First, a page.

Animation of 3D digital model of butchered dog mandible from Jamestown. Image courtesy of the Virtual Curation Laboratory.


Vivian Hite used printed plastic replicas while talking to a school group at Geroge Washington’s Ferry Farm. Image courtesy of Laura J. Galke.

Painted and unpainted plastic replicas figure regularly into Vivian Hite’s role this summer as the designated Public Archaeology Intern at George Washington’s Ferry Farm in Fredericksburg, Virginia (Figure 5).  Here, George Washington grew up, from the age of 6 to his early 20s, and archaeologists are laboring to uncover traces of the lives of George and his family, as well as those who came before (including an American Indian occupation dating back thousands of years) and those who came after (notably Union encampments during the Civil War).  The excavations at Ferry Farm attract visitors regularly throughout the day, as well as organized school groups and summer campers.  Vivian and others at Ferry Farm use the plastic replicas to tell the many layered stories infused into this historic landscape. People really enjoy touching an artifact from the past—even if it is twice removed from the actual thing, first as a digital model and then as a printed and (usually) painted replica.

One advantage of digital artifact models is that they allow pieces of the past to be re-contextualized and re-envisioned in forms that might be more familiar to those who are otherwise unfamiliar with archaeology. The simple addition of a digital disk to an artifact model can transform a “Frozen Charlotte” doll or butchered horse tibia into a chess piece, for example.

4th graders play chess with pieces inspired by archaeological items. Image courtesy of the Virtual Curation Laboratory.

In the Virtual Curation Laboratory, we have created a number of chess sets with pieces transformed from a wide range of artifacts recovered archaeologically at Jamestown, Poplar Forest, Ferry Farm, and Mount Vernon. A recent visit to a fourth-grade class at the Richmond Waldorf school demonstrated how the classes interest in chess could translate to an understanding of the historic past, as they uncovered the stories for each piece as revealed by archaeologists (Figure 6; Read more: http://ideastations.org/radio/news/vcu-lab-prints-3d-chess-pieces-historic-significance; https://www.richmondmagazine.com/articles/vcu-virtual-curation-lab.html).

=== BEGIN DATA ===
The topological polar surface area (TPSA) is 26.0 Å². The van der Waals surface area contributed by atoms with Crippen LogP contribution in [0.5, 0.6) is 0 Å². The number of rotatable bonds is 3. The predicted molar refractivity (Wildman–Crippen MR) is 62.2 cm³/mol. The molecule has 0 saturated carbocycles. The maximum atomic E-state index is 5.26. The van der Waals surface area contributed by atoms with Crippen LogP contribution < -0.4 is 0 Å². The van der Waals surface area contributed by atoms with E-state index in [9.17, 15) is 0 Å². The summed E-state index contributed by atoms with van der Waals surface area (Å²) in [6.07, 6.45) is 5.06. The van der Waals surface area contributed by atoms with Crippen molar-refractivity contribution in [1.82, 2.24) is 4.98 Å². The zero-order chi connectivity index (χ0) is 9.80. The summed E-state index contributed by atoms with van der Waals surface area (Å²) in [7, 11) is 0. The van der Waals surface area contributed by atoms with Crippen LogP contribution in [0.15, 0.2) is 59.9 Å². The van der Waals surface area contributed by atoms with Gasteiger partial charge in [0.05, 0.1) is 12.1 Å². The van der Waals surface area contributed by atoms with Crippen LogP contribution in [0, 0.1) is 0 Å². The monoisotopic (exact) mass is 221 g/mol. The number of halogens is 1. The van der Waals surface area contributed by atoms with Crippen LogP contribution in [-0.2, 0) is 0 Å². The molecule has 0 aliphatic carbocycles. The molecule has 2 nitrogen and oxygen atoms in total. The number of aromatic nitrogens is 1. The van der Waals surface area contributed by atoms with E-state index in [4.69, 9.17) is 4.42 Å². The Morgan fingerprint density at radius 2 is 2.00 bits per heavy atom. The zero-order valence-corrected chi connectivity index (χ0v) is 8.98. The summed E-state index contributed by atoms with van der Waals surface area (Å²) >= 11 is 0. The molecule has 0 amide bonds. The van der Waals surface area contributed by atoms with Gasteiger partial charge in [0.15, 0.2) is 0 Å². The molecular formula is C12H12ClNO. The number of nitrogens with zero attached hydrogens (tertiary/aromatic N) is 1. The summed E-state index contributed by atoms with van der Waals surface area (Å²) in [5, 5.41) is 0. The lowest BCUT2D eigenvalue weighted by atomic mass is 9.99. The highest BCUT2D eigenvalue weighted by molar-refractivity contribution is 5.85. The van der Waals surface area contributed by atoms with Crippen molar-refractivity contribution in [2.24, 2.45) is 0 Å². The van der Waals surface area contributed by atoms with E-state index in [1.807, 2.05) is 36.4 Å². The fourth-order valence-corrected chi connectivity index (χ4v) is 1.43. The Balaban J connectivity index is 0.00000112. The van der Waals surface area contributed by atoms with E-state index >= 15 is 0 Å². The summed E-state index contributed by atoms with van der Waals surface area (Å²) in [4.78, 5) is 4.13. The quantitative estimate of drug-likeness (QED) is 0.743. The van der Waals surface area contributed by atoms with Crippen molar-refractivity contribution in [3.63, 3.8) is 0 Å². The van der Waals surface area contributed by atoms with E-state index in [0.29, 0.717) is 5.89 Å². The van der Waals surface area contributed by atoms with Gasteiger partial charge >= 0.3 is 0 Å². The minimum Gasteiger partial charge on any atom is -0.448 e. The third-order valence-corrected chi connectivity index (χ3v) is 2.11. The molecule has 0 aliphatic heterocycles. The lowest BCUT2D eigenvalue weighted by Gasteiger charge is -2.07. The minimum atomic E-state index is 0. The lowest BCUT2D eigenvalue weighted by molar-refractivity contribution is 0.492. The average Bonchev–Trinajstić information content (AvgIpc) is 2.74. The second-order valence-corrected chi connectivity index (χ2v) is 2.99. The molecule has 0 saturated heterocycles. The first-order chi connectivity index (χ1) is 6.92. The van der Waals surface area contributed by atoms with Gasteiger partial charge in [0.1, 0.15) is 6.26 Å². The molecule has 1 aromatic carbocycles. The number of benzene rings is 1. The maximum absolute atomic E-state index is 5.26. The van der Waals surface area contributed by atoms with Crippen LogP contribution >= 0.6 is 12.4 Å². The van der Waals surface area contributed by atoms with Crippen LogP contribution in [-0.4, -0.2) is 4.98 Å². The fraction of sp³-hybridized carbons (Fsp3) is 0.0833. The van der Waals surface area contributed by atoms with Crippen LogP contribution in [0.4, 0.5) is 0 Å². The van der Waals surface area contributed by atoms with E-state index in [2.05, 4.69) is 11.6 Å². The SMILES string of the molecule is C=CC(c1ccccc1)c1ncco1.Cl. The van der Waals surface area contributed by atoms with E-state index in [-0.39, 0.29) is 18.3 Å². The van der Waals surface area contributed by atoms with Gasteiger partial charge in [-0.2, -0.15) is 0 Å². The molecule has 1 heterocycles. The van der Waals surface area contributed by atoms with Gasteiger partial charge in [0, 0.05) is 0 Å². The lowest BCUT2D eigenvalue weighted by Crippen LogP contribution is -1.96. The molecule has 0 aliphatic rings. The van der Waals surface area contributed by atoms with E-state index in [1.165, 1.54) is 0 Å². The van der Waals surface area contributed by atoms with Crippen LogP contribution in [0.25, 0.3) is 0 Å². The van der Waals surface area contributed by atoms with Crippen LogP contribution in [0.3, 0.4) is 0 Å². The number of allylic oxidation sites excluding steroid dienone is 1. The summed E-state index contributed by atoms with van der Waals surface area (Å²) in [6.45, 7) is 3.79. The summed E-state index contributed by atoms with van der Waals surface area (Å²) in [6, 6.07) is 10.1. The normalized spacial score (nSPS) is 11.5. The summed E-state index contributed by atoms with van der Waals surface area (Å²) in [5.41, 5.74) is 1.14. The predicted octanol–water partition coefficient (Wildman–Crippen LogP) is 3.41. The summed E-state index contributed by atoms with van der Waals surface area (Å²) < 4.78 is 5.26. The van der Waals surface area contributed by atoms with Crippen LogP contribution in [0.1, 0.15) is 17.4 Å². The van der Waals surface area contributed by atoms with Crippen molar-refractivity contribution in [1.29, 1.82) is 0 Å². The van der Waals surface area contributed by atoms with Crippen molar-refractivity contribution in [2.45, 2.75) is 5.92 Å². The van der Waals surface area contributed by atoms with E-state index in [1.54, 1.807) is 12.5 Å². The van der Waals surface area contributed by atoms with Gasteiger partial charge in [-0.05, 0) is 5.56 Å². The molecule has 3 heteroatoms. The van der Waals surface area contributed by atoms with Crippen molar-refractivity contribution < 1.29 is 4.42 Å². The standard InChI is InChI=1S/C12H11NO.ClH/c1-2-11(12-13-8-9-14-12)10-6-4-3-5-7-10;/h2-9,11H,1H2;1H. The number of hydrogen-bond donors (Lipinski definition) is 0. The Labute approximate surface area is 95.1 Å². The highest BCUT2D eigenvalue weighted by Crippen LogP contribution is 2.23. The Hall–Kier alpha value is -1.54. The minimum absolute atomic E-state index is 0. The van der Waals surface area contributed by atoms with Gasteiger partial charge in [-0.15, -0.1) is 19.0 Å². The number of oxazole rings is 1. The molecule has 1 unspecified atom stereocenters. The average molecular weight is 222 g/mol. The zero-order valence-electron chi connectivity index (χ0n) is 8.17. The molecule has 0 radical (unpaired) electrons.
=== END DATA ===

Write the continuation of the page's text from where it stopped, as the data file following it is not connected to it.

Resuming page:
The wide range of historic artifacts that we have scanned in the Virtual Curation Laboratory, dating from the founding of Jamestown in 1607 to pieces of the Space Shuttle Discovery, have allowed numerous opportunities for co-creation by my students.  They have presented papers or posters at research venues on campus or at regional conferences—and published papers in the Journal of Middle Atlantic Archaeology, Pennsylvania Archaeologist, and the Quarterly Bulletin of the Archeological Society of Virginia. Printed plastic models have featured prominently in many presentations, particularly as painted replicas adhered in a detachable fashion with Velcro to the most recent posters.  Lauren Volker’s poster on Jamestown 1607-1610, created for an on VCU campus undergraduate student research poster symposium, now hangs proudly in the Jamestown Rediscovery lab (Figure 7).

Vivian Hite returns an artifact to the Virtually Curated Jamestown, 1607-1610, now hanging in the Jamestown Rediscovery laboratory. Image courtesy of the Virtual Curation Laboratory.

In the coming months, I will be working with my students on a number of new endeavors designed to encourage more interactive public engagement.  VCU student Lauren Hogg, who has a strong interested in K-12 education, is working with me to create a “Make-Your-Own-Exhibit” activity using our plastic replicas—but more on that in a future post.